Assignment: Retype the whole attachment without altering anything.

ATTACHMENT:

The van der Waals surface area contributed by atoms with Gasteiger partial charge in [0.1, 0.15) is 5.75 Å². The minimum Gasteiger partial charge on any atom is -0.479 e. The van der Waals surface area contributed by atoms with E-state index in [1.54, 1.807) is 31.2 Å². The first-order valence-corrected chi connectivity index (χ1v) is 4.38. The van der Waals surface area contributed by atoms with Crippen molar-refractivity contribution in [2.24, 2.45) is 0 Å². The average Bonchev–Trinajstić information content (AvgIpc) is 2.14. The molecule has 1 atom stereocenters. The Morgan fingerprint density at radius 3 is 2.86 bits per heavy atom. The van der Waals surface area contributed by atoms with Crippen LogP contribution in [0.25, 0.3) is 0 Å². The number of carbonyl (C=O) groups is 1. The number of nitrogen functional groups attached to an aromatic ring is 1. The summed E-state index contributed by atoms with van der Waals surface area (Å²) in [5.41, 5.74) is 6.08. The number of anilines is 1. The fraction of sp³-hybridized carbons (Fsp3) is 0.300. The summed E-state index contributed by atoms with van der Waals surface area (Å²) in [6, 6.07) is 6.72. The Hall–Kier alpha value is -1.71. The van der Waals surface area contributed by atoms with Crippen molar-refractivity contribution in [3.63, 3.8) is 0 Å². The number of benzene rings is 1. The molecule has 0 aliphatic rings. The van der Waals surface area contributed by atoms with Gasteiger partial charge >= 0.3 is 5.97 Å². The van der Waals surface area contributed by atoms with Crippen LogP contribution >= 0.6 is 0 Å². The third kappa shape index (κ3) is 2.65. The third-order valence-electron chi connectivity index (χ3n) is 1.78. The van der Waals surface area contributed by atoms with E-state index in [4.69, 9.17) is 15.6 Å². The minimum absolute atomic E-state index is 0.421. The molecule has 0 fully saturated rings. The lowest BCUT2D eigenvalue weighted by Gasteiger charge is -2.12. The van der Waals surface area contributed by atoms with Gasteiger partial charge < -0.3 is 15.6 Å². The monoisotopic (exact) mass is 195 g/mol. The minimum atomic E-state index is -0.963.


The van der Waals surface area contributed by atoms with Gasteiger partial charge in [0.1, 0.15) is 5.75 Å². The minimum Gasteiger partial charge on any atom is -0.479 e. The van der Waals surface area contributed by atoms with E-state index in [1.54, 1.807) is 31.2 Å². The first-order valence-corrected chi connectivity index (χ1v) is 4.38. The van der Waals surface area contributed by atoms with Crippen molar-refractivity contribution in [2.24, 2.45) is 0 Å². The average Bonchev–Trinajstić information content (AvgIpc) is 2.14. The molecule has 1 atom stereocenters. The Morgan fingerprint density at radius 3 is 2.86 bits per heavy atom. The van der Waals surface area contributed by atoms with Crippen LogP contribution in [0.25, 0.3) is 0 Å². The number of carbonyl (C=O) groups is 1. The number of nitrogen functional groups attached to an aromatic ring is 1. The summed E-state index contributed by atoms with van der Waals surface area (Å²) in [5.41, 5.74) is 6.08. The number of anilines is 1. The fraction of sp³-hybridized carbons (Fsp3) is 0.300. The summed E-state index contributed by atoms with van der Waals surface area (Å²) in [6, 6.07) is 6.72. The Hall–Kier alpha value is -1.71. The van der Waals surface area contributed by atoms with Crippen molar-refractivity contribution in [3.63, 3.8) is 0 Å². The number of benzene rings is 1. The molecule has 0 aliphatic rings. The van der Waals surface area contributed by atoms with Gasteiger partial charge >= 0.3 is 5.97 Å². The van der Waals surface area contributed by atoms with Crippen LogP contribution >= 0.6 is 0 Å². The third kappa shape index (κ3) is 2.65. The third-order valence-electron chi connectivity index (χ3n) is 1.78. The van der Waals surface area contributed by atoms with E-state index in [4.69, 9.17) is 15.6 Å². The minimum absolute atomic E-state index is 0.421. The molecule has 0 fully saturated rings. The lowest BCUT2D eigenvalue weighted by Gasteiger charge is -2.12. The van der Waals surface area contributed by atoms with Gasteiger partial charge < -0.3 is 15.6 Å². The monoisotopic (exact) mass is 195 g/mol. The minimum atomic E-state index is -0.963.